November 2019; revised January 2020


[1] Purpose of the HSF
[2] Creation of the HSF
[3] First year of operation, fall 2018 – fall 2019
[4] Feedback from the 2018-19 recipients
[5] Second year: applicants and recipients in 2019-2020
[6] Conclusion
Table 1: HSF scholarship recipients for 2019-20

[1] Purpose of the Huichol Scholarship Fund&(HSF)

The HSF was created during the summer of 2018 to assist Huichol university students to complete their studies, thereby strengthening prospects for the long-term cultural survival of their community.

The Huichol are an Indigenous nation who traditionally reside in the Sierra Madre Occidental mountains, in Jalisco and the neighboring states of Nayarit, Zacatecas and Durango. In recent decades, some Huichol have also taken up residence in cities and towns in Nayarit (Tepic) and Jalisco (Guadalajara). While the size of the Huichol population in Puerto Vallarta remains small, the omnipresence and popularity of their art and craft products give them an important profile.

Puerto Vallarta’s expat community has created many valuable charitable organizations to assist the Mexican population. However, prior to last year’s creation of the HSF, none was devoted specifically to support for the Huichol community.

Like other Indigenous nations in Mexico, the Huichol are among the poorest segment of the country’s population. Their home communities have poorer living conditions and inferior educational and social services by comparison to those enjoyed by other Mexicans. As a people, the Huichol are seeking not only cultural survival, but enhanced capacity to defend themselves against extractive industries, drug dealers, corrupt politicians, and those intent on selective appropriation of their culture for tourist promotion.

World-wide, Indigenous students face greater barriers to completing university programs than other poor populations. They often start with an inferior education, need to leave isolated home communities to attend school in a culturally different urban environment, usually have to study in a second language, and experience higher rates of attrition and poorer educational outcomes. Scholarship programs, like the HSF, are critical to their success and to the development and cultural survival of their communities.

[2] Creation of the HSF

The volunteer-run HSF began operating during the summer of 2018, making its first scholarship awards  last fall.  It was created by members of three organizations: the International Friendship Club (IFC), the Wixarika Research Centre (WRC) and the Volcanes Community Project (VCP).

The IFC in Puerto Vallarta, home of the HSF volunteer committee, is responsible for raising funds and  promoting greater understanding about the Huichol within Vallarta’s expat community.

The Wixarika Research Centre (WRC), based in San Diego and Jalisco/Nayarit, is responsible for promoting  the scholarship in Wixarika communities, selecting which applicants to support, delivering cheques, and reporting on the experience of the HSF students.

Our third partner is the Volcanes  Community Project (Rotary Club), also based in Puerto Vallarta. They provide essential financial and administrative services, assisting in the delivery of funds to the WRC and documenting receipt of the scholarships.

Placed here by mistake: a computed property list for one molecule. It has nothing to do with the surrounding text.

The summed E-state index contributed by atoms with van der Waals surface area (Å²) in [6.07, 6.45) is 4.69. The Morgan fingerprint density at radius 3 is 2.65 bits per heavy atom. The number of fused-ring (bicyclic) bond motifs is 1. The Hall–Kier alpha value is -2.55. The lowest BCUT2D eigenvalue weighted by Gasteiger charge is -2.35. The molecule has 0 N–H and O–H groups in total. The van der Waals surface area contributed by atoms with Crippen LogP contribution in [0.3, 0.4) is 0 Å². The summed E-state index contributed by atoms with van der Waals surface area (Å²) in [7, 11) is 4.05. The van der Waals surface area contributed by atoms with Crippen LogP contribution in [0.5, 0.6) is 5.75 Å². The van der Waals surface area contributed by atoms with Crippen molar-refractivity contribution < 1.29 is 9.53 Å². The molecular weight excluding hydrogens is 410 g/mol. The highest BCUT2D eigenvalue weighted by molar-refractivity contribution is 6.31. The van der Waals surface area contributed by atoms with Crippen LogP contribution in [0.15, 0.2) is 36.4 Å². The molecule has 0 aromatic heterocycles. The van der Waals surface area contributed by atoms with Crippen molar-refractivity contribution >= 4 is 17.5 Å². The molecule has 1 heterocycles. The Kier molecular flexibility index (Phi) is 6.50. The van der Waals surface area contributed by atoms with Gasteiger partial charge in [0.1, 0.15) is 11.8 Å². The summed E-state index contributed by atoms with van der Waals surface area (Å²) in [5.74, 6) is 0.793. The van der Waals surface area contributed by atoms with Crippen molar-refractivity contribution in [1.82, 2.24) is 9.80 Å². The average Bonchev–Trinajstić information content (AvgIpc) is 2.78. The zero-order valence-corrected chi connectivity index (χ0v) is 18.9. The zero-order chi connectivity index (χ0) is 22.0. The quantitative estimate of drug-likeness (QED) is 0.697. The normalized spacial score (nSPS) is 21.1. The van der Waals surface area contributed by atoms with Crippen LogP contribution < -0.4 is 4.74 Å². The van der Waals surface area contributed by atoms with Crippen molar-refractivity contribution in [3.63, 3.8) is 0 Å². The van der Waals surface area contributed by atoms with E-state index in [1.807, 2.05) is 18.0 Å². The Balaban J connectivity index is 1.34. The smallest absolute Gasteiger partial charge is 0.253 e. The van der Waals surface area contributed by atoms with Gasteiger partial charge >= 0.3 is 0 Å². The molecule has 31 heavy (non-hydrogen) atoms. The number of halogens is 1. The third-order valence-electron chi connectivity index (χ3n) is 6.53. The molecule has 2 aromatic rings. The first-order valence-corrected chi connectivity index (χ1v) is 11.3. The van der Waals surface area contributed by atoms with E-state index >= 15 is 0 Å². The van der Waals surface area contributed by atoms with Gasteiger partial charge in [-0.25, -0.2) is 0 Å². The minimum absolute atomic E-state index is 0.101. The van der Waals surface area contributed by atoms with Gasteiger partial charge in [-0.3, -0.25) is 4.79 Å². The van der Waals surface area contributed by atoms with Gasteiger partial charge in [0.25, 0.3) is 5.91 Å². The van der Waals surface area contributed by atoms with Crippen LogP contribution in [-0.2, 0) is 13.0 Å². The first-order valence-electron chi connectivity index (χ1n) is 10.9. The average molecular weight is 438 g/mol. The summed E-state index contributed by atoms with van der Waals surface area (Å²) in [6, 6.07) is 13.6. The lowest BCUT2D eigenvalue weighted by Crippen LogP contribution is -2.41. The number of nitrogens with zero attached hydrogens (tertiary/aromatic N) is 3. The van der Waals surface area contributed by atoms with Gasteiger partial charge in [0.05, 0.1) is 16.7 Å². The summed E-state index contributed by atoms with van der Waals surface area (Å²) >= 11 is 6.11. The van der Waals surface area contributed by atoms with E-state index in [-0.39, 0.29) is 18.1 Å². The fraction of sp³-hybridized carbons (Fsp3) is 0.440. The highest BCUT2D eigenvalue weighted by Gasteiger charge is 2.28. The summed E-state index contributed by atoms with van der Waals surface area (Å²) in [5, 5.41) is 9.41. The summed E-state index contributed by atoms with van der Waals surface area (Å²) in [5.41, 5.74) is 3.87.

[3] First year of operation (Sept 2018-Aug 2019)

Starting in the fall of 2018, the HSF provided each of six students with $5,000 (pesos), based on an  initial contribution of $25,000 from the IFC and $5000 from WRC. However, from the start, creators of the HSF expressed a commitment to educational activity that would promote expat appreciation of the strategic importance of the program, while raising the funds needed to expand the financial support available to Huichol university students.

During early 2019, HSF volunteers made appeals for funds at IFC public lectures and organized a movie night benefit to raise more than $18,000 pesos. Additional donations totaled $39,500 pesos, giving the HSF much greater capacity to support students in 2019-20.

Significantly, the public lectures and movie night also reinforced how little expats know about the current circumstances of the Huichol and the importance of educational assistance in building Huichol capacity for self-determination. People who attended the IFC events expressed a willingness to support Huichol cultural survival and a desire to learn more about this Indigenous nation.

[4] Feedback from the 2018-19 recipients of an HSF award

In the spring of 2019, we learned more about the experience of our initial cohort of scholarship recipients. Answering a brief questionnaire we sent them, they told us how they used their scholarships and the difference it made to their academic success. Below are some of the highlights of what they told us.

How they used the money

Recipients used their awards to cover a variety of university-related expenses, including the following:

  • Living expenses: food and accommodations (e.g., $2200 pesos per month rent)
  • Tuition, student debt & administrative fees: paid for tuition, tuition-related debt and  administrative fees (graduation costs)
  • Transportation: paid for urban transit (between home, school and work); paid for travel from university to the home community and back at the end of term
  • Purchase of school supplies and books: mentioned by several students
  • Academic support & enrichment: paid for supplementary language courses, academic field trips (cost of about 1,000 pesos each)

“I designated $500 pesos to cover transportation costs from home to work, work to school, and school to home, this amount covered one month and 21 days of transportation, approximately…I also designated $500 as savings for emergencies as this spring I can use that money to buy the first book needed for my first course. The remaining $800 were used to buy school supplies at the end of the fall 2018 for use this coming semester.” — Angel, Financial Administration student at the ITESO

“The funds…were used for academic matters, payment of tuition, liquidation of graduation fees (titulación), transportation to the university and school supplies; with this I was able to successfully complete the quarter I was studying, it eased my university studies because I was able to liquidate all of my fees, and with this I can incorporate myself into the labor market and serve my community.” – Geydy, International Logistical Engineering, Technological University of Tepic